When can one consider waves to be like particles following a trajectory?

Motion of crests

Direction of power flow

• Wave model: study solution of Maxwell equations.

Most complete classical description. Called physical optics.

• Ray model: approximate propagation of light as that of particles following specific paths or “rays”. Called geometric optics.

• Quantum optics: Light actually comes in chunks called photons


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What is the difference?

Diffraction.

Comparable to opening size

Much smaller than opening size


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Diffraction


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Propagation of light through dielectric media

In a dielectric the Electric field causes molecules/atoms to become polarized.

Molecules align with field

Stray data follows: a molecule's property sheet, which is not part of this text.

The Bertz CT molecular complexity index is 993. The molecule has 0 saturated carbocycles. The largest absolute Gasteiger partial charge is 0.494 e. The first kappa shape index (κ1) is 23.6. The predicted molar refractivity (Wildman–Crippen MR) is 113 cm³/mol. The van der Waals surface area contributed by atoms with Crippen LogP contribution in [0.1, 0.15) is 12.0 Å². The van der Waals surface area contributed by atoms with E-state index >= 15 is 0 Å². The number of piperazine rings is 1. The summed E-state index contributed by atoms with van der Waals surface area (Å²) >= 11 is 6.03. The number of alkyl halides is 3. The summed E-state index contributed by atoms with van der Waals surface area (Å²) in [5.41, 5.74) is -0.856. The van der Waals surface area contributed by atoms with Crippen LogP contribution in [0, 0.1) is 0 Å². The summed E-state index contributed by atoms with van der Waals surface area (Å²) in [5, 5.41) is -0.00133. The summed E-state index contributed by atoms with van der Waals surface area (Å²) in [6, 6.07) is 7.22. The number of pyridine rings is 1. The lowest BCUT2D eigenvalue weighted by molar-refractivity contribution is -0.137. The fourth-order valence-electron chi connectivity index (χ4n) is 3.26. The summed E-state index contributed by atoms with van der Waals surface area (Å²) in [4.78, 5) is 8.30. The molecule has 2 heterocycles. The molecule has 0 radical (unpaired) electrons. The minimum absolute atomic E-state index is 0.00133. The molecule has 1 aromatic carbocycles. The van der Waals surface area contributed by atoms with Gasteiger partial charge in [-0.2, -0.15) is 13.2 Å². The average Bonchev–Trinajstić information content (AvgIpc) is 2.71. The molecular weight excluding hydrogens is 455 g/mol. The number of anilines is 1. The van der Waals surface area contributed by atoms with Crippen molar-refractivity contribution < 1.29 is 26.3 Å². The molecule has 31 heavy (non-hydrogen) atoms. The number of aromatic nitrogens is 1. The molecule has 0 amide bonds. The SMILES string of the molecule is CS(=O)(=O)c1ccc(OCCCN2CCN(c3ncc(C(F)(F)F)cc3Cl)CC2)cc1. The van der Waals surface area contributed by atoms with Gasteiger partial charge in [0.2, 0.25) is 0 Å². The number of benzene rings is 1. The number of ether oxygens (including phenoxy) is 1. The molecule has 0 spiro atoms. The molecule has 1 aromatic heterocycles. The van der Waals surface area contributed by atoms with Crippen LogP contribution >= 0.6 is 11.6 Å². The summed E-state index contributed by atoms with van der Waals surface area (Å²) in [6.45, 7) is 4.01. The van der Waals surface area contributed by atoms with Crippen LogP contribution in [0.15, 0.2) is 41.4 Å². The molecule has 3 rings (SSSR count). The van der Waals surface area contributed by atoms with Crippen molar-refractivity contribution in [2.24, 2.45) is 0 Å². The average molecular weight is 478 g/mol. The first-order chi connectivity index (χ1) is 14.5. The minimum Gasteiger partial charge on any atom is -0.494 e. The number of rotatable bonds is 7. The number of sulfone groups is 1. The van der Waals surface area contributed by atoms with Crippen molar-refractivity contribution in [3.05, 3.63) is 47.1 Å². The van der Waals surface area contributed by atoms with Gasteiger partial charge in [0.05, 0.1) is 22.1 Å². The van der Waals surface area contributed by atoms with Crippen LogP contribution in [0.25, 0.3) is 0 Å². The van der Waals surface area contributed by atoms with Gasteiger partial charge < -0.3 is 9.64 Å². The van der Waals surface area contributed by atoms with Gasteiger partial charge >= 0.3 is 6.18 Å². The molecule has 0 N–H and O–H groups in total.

Medium becomes “polarized”


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What happens when the electric field oscillates in time?

A current is induced.


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How is the Ampere-Maxwell Law modified?

Dielectric

For S2 there is both displacement current and real current


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Real current given by dielectric constant

Electric flux

Dielectric constant

In a dielectric material

Bottom Line:

Dielectric constant

Replace

by


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Static dielectric constants